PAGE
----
- And all the better is it for the maid.
- Your part in her you could not keep from death,
- But heaven keeps his part in eternal life.
- The most you sought was her promotion,
- For ’twas your heaven she should be advanc’d,
- And weep ye now, seeing she is advanc’d
- Above the clouds, as high as heaven itself?
- O, in this love, you love your child so ill
- That you run mad, seeing that she is well.
- She’s not well married that lives married long,
- But she’s best married that dies married young.
- Dry up your tears, and stick your rosemary
- On this fair corse, and as the custom is,
- And in her best array, bear her to church;
- For though fond nature bids us all lament,
- Yet nature’s tears are reason’s merriment.
Capulet93 - 99
- All things that we ordained festival,
- Turn from their office to black funeral:
- Our instruments to melancholy bells,
- Our wedding cheer to a sad burial feast;
- Our solemn hymns to sullen dirges change;
- Our bridal flowers serve for a buried corse;
- And all things change them to the contrary.
Friar Lawrence100 - 104
- Sir, go you in, and, madam, go with him;
- And go, Sir Paris. Every one prepare
- To follow this fair corse unto her grave.
- The heavens do low’r upon you for some ill;
- Move them no more by crossing their high will.
- They all, but the Nurse and the Musicians, go forth, casting
- rosemary on her, and shutting the curtains.
- Faith, we may put up our pipes and be gone.
Nurse108 - 109
- Honest good fellows, ah, put up, put up,
- For well you know this is a pitiful case.
- Ay, by my troth, the case may be amended.
- Enter Peter.
Peter113 - 114
- Musicians, O musicians, “Heart’s ease,” “Heart’s ease”! O,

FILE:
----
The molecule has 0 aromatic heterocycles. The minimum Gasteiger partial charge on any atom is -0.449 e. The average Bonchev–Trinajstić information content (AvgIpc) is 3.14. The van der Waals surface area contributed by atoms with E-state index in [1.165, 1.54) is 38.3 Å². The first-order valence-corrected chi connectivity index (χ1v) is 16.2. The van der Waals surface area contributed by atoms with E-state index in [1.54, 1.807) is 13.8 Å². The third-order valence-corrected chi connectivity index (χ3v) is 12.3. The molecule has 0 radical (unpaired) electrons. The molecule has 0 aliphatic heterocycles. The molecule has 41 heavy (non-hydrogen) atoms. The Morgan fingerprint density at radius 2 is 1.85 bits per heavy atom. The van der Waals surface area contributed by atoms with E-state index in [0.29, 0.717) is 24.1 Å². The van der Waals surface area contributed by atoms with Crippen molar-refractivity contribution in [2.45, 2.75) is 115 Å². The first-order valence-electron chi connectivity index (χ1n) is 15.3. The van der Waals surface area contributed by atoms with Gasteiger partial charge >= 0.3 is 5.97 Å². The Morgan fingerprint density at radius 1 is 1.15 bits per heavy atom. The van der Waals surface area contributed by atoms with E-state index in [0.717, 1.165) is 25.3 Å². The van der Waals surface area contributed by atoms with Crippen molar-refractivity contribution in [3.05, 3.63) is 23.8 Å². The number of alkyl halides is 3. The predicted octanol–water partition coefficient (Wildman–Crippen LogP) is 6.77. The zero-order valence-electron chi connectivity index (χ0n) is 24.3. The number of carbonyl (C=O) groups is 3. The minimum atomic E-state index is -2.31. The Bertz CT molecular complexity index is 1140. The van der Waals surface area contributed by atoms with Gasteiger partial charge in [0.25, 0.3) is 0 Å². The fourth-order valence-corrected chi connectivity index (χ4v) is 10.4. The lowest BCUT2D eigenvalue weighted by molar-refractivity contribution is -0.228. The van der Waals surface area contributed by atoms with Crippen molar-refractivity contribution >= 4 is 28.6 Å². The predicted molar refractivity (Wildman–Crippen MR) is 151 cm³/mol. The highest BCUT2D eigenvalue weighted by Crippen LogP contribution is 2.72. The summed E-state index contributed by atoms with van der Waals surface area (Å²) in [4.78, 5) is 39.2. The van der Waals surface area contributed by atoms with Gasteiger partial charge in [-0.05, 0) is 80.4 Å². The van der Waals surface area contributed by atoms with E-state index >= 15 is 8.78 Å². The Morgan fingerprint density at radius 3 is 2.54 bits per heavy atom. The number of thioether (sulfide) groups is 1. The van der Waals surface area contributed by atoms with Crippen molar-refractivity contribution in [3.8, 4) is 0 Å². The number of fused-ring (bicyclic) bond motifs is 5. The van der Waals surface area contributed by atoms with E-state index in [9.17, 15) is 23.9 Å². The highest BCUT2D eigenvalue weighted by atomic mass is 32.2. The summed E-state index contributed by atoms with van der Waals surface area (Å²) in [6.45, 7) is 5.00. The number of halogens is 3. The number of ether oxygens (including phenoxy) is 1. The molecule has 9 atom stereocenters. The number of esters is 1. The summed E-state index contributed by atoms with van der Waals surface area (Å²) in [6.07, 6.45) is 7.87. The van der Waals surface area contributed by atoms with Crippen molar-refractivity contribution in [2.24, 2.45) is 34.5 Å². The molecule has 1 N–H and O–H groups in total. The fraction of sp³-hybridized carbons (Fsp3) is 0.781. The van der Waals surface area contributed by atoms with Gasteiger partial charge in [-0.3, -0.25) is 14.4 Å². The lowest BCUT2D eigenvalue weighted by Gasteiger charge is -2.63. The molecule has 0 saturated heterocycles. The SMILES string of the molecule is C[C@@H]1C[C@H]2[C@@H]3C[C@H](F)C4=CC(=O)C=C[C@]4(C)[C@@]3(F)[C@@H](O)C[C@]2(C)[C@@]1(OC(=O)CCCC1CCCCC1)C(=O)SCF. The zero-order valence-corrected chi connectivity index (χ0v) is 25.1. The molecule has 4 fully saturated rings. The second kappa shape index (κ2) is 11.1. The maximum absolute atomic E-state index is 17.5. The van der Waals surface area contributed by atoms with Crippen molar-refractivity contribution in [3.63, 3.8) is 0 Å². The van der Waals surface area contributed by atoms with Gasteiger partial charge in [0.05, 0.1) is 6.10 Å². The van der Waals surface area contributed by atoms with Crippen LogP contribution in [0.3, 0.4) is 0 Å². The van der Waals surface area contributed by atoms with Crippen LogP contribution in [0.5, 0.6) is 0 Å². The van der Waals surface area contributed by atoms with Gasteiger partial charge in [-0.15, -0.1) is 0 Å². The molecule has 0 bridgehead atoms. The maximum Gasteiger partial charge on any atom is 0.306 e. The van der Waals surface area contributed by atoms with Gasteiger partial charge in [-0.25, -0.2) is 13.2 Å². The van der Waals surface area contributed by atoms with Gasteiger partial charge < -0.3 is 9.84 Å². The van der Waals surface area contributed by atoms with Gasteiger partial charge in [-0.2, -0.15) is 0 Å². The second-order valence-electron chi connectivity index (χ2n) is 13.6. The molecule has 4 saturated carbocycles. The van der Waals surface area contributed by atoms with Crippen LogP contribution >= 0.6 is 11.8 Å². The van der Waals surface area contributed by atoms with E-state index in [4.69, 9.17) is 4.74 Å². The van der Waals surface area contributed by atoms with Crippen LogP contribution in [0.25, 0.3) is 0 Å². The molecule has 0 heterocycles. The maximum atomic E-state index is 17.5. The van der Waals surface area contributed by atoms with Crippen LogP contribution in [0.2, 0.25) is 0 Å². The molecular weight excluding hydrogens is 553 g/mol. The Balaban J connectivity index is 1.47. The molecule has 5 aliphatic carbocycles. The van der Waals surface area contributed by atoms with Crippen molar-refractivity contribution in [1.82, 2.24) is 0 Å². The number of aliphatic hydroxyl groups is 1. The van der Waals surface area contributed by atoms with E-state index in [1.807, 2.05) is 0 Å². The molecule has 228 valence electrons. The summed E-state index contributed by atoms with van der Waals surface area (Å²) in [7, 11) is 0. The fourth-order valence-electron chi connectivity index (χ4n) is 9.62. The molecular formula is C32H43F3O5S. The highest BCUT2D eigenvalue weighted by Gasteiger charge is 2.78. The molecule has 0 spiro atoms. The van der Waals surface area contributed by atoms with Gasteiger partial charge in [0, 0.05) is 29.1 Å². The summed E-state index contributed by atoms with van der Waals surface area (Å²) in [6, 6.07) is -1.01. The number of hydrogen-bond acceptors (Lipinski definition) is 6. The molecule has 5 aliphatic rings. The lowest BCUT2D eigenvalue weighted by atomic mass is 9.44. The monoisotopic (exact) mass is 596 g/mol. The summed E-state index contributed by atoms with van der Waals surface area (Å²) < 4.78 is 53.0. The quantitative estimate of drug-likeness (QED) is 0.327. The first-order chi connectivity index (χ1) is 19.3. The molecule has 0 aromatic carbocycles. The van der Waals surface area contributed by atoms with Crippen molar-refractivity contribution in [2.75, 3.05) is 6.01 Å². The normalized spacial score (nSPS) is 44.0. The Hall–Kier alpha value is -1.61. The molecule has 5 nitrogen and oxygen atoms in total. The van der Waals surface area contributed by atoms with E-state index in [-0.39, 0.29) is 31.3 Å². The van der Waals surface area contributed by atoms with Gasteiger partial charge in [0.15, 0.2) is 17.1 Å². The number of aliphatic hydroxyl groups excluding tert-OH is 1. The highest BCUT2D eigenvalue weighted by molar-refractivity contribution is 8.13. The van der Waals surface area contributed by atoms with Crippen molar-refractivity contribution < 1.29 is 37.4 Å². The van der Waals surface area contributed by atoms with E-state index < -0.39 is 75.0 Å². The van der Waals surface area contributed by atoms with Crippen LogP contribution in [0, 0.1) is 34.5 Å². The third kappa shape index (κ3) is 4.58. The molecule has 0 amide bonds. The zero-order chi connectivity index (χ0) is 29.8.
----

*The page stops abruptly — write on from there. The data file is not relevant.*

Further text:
- and you will have me live, play “Heart’s ease.”
- Why “Heart’s ease”?
Peter116 - 117
- O musicians, because my heart itself plays “My heart is
- full.” O, play me some merry dump to comfort me.
- Not a dump we, ’tis no time to play now.
- You will not then?
- I will then give it you soundly.
- What will you give us?
Peter123 - 124
- No money, on my faith, but the gleek; I will give you the
- Then will I give you the serving-creature.
Peter126 - 128
- Then will I lay the serving-creature’s dagger on your pate.
- I will carry no crotchets, I’ll re you, I’ll fa you. Do you
- note me?
- And you re us and fa us, you note us.
- Pray you put up your dagger, and put out your wit.
Peter131 - 137
- Then have at you with my wit! I will dry-beat you with an
- iron wit, and put up my iron dagger. Answer me like men:
- “When griping griefs the heart doth wound,
- And doleful dumps the mind oppress,
- Then music with her silver sound”—
- Why “silver sound”? Why “music with her silver sound”? What
- say you, Simon Catling?
- Marry, sir, because silver hath a sweet sound.
- Pretty! What say you, Hugh Rebeck?
- I say, “silver sound,” because musicians sound for silver.
- Pretty too! What say you, James Sound-post?
- Faith, I know not what to say.
Peter143 - 147
- O, I cry you mercy, you are the singer; I will say for you;
- it is “music with her silver sound,” because musicians have
- no gold for sounding:
- “Then music with her silver sound
- With speedy help doth lend redress.”
- What a pestilent knave is this same!
Second Musician150 - 151
- Hang him. Jack! Come, we’ll in here, tarry for the mourners,
- and stay dinner.